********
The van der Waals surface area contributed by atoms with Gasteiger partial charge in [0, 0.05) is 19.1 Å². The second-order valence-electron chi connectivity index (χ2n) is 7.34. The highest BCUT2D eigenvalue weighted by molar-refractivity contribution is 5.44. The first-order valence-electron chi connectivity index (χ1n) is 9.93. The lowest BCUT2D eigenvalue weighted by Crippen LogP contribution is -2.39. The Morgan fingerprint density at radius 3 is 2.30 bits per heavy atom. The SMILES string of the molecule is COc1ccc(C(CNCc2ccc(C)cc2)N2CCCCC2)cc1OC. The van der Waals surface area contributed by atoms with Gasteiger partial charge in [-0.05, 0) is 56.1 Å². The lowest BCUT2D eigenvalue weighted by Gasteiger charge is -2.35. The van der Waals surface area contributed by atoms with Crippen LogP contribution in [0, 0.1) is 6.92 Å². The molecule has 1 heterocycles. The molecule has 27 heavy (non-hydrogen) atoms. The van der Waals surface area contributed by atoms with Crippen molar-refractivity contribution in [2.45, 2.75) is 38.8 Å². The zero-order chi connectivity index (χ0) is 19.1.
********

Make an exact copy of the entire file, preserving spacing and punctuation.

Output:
The van der Waals surface area contributed by atoms with Gasteiger partial charge in [0, 0.05) is 19.1 Å². The second-order valence-electron chi connectivity index (χ2n) is 7.34. The highest BCUT2D eigenvalue weighted by molar-refractivity contribution is 5.44. The first-order valence-electron chi connectivity index (χ1n) is 9.93. The lowest BCUT2D eigenvalue weighted by Crippen LogP contribution is -2.39. The Morgan fingerprint density at radius 3 is 2.30 bits per heavy atom. The SMILES string of the molecule is COc1ccc(C(CNCc2ccc(C)cc2)N2CCCCC2)cc1OC. The van der Waals surface area contributed by atoms with Gasteiger partial charge in [-0.05, 0) is 56.1 Å². The lowest BCUT2D eigenvalue weighted by Gasteiger charge is -2.35. The van der Waals surface area contributed by atoms with Crippen LogP contribution in [0, 0.1) is 6.92 Å². The molecule has 1 heterocycles. The molecule has 27 heavy (non-hydrogen) atoms. The van der Waals surface area contributed by atoms with Crippen molar-refractivity contribution in [2.45, 2.75) is 38.8 Å². The zero-order chi connectivity index (χ0) is 19.1.